Arts and entertainment is a difficult industry during a pandemic, especially when dealing with mental health issues. Musician Daniel Sumbler talked to Fergus Byrne about the challenges he has faced and the benefits that music has brought into his life.
In a BBC TV interview a few years ago, Axminster based singer-songwriter, Danny Sumbler, pointed out that ‘suppression isn’t a healthy thing.’ He was referring not only to his own experiences growing up with Tourette’s but also to his aunt Lillian whom he never knew because at the age of six she was taken away to a mental institution. His father never saw his sister again and remembers watching her at the window as she was taken away and put into a black Morris Minor. Speaking to me last week about social interventions related to mental illness Daniel said: ‘The terribly sad thing is, not only would it have been a treatable thing now—as it is highly likely it was a form of Tourette’s or Asperger’s—but she stayed there for the rest of her days, then died there alone.’
A part of Daniel deeply understands and grieves for the loss of the positive effects Lillian could have brought to the lives of those around her. ‘That could have been me if I were a child back then’ he says. ‘My dad’s family were coerced and pressured into feeling shame, even guilt at the way she was looked upon.’ Daniel says they should have been able to feel proud of her, to see the positives that little Lillian might have offered. ‘So it is all of our responsibility to learn about these things and make happy little Lillians for the future.’
Seeing the positive sides of mental adversities is something that Daniel feels strongly about. In a recent song Here come the Tourettians—a heart-wrenching ode to living life beyond the pale of society’s so-called norms of behaviour—he sings of people’s perceptions, combining the sense of humour that is a necessary tool for survival with the reality of his own turmoil: ‘you’re wondering if we’re from outer space’ he sings and ‘you ask me why I do such things, but all I know myself is it makes me cry’.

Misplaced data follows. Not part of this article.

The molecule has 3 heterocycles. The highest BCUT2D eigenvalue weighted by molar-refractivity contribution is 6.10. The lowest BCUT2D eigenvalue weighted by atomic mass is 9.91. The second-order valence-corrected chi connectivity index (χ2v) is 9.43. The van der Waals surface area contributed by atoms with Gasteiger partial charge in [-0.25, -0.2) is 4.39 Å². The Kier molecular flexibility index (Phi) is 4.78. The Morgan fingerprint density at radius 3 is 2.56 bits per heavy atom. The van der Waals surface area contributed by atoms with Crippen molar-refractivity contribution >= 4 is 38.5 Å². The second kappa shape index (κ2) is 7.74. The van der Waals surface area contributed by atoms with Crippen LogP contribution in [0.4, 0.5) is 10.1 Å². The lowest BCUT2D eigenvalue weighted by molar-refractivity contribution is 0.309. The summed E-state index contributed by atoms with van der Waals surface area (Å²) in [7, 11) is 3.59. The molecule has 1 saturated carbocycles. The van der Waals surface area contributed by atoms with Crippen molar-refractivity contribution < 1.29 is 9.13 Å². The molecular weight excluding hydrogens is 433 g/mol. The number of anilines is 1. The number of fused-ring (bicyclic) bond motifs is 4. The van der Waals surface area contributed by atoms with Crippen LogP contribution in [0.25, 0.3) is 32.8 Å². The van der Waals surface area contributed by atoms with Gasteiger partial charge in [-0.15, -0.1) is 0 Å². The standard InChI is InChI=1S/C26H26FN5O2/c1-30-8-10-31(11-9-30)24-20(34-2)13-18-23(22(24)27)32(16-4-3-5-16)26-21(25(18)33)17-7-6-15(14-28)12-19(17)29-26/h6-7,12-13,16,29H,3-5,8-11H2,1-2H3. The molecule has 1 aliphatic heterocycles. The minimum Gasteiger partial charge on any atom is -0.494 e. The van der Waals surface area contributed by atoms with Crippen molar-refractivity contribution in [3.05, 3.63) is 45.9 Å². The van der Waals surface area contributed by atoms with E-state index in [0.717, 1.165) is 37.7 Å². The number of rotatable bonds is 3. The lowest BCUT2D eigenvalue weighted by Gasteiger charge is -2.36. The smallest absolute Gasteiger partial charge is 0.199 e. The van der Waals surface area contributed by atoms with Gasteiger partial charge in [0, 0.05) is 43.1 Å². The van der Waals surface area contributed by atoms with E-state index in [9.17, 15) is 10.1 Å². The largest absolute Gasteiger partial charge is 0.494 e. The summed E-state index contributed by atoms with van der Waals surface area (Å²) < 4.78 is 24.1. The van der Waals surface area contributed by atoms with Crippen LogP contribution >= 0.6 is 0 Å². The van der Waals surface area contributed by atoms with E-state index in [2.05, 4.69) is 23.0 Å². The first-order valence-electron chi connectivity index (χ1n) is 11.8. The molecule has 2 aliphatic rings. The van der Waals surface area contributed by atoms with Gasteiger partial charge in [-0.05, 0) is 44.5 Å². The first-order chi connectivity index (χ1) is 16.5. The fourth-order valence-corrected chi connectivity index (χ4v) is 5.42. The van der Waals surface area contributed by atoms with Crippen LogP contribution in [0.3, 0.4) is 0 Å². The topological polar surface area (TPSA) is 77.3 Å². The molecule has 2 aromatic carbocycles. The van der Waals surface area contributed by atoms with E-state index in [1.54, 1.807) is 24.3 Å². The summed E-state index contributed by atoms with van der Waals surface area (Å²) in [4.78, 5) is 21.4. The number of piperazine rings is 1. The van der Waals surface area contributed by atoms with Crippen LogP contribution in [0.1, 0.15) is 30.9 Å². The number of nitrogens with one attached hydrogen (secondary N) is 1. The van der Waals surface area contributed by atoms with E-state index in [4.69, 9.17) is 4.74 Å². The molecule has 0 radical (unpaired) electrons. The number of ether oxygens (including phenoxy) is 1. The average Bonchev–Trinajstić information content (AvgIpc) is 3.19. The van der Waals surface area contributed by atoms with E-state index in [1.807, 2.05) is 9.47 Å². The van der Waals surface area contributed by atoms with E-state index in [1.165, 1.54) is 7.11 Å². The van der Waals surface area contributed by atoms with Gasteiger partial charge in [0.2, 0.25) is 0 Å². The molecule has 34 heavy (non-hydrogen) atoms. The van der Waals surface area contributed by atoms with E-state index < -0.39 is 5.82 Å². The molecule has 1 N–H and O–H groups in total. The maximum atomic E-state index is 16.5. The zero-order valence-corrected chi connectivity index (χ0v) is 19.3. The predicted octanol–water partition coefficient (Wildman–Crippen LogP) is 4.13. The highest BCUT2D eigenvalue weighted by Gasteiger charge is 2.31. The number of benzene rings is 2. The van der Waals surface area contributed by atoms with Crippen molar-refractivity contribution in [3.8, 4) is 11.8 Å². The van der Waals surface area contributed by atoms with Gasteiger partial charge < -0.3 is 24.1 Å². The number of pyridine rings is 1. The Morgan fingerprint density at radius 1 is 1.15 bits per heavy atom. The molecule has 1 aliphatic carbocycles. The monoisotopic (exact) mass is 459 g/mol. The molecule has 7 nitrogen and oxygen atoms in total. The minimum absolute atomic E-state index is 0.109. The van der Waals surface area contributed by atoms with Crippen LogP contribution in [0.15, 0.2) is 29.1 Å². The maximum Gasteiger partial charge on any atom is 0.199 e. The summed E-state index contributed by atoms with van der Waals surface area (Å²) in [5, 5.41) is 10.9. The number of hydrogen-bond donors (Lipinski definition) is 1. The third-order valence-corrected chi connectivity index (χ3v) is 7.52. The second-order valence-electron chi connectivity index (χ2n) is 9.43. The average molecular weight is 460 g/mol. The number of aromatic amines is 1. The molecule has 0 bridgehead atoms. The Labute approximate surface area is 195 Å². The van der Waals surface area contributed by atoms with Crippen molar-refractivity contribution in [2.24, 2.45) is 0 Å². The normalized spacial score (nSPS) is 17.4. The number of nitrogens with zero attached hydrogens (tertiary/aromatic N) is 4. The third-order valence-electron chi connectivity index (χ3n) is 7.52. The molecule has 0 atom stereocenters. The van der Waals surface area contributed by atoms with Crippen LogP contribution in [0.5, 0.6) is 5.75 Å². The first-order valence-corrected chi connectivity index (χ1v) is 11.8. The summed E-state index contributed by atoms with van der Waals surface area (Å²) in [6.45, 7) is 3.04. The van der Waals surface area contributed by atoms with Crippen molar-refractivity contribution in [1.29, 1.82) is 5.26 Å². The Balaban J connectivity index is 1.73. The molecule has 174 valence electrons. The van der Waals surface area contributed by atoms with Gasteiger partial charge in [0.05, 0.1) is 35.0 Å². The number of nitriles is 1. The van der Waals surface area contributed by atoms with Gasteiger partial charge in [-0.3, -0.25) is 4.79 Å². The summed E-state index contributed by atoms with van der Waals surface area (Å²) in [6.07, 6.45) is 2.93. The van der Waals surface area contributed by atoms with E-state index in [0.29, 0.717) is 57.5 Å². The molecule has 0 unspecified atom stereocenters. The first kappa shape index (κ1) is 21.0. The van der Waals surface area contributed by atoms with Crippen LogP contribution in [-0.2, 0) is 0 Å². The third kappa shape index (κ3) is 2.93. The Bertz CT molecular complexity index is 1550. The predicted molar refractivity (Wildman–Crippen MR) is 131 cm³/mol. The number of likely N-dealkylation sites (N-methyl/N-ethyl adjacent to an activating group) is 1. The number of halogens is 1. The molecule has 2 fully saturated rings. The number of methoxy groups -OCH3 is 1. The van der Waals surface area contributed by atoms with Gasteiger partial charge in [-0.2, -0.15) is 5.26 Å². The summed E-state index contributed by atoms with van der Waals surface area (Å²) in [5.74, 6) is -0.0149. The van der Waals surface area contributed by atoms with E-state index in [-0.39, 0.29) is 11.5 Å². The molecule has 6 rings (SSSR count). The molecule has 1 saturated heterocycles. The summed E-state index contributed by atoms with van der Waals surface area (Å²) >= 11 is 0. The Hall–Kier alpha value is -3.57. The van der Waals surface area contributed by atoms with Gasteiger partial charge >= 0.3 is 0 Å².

With a voice that Johnny Cash’s producer described as ‘vocal magic’ Daniel’s music brings light into areas that he knows can be completely misunderstood. ‘Tourette’s didn’t really come into our stratosphere with any kind of understanding until the 80s’ he says ‘and even that was very much focused on the extreme shouting side of it—coprolalia and copropraxia, which actually only around ten percent of Tourettians have.’ Daniel does get some verbal symptoms, but not all. ‘I have found my own way to overcome and deal with every symptom through channelling it through my creative work mostly, or weaving my tics etcetera into the everyday things I do.’ He describes that thing that most of us have done at some point in our lives when we suffered from a fear of looking foolish. ‘You know like when you are running for a bus and you fall over—so you do a forward roll at the end to make it look like you did it on purpose? Ta,da!’
However, the consequent effort of containing something that one has little control of is draining. ‘Suppressing tics all day long though can be exhausting’ says Daniel ‘as can suppressing saying certain things I know I shouldn’t—but believe me, you don’t need Tourette’s to feel that way. When I do get home and am alone, however, I can sometimes look like Fred Astaire on LSD—as it all has to come out at some point. Not such a pretty sight, yet I am sure it is amusing. I must video it one day.’
Growing up with Tourette’s or any other mental adversity presents challenges that are individual to each person and the environment in which they live. Daniel was completely unaware that he was any different from any of the other kids growing up until it was pointed out to him. ‘I thought the rituals I performed before sleeping—OCD that is, not Satanic (though I did look like I was possessed whilst twitching some days)—the stepping on preferred paving stones, the vocal tics etcetera, I thought were things everybody did, as I knew no different.’
He remembers being hyperactive as a child and recalls surprising his mother one day after she had taken him out of school to help him with his reading. ‘Sitting opposite me one day, she was reading the newspaper which was open on the table in front of us and I began to read out the words to her. Not only upside down but back to front too of course. She simply took off her glasses, put them down on the table and said something like, “Dan, why didn’t you tell me you could read that well?” I honestly didn’t think it was that important. I had other “Tourettian” things on my mind.’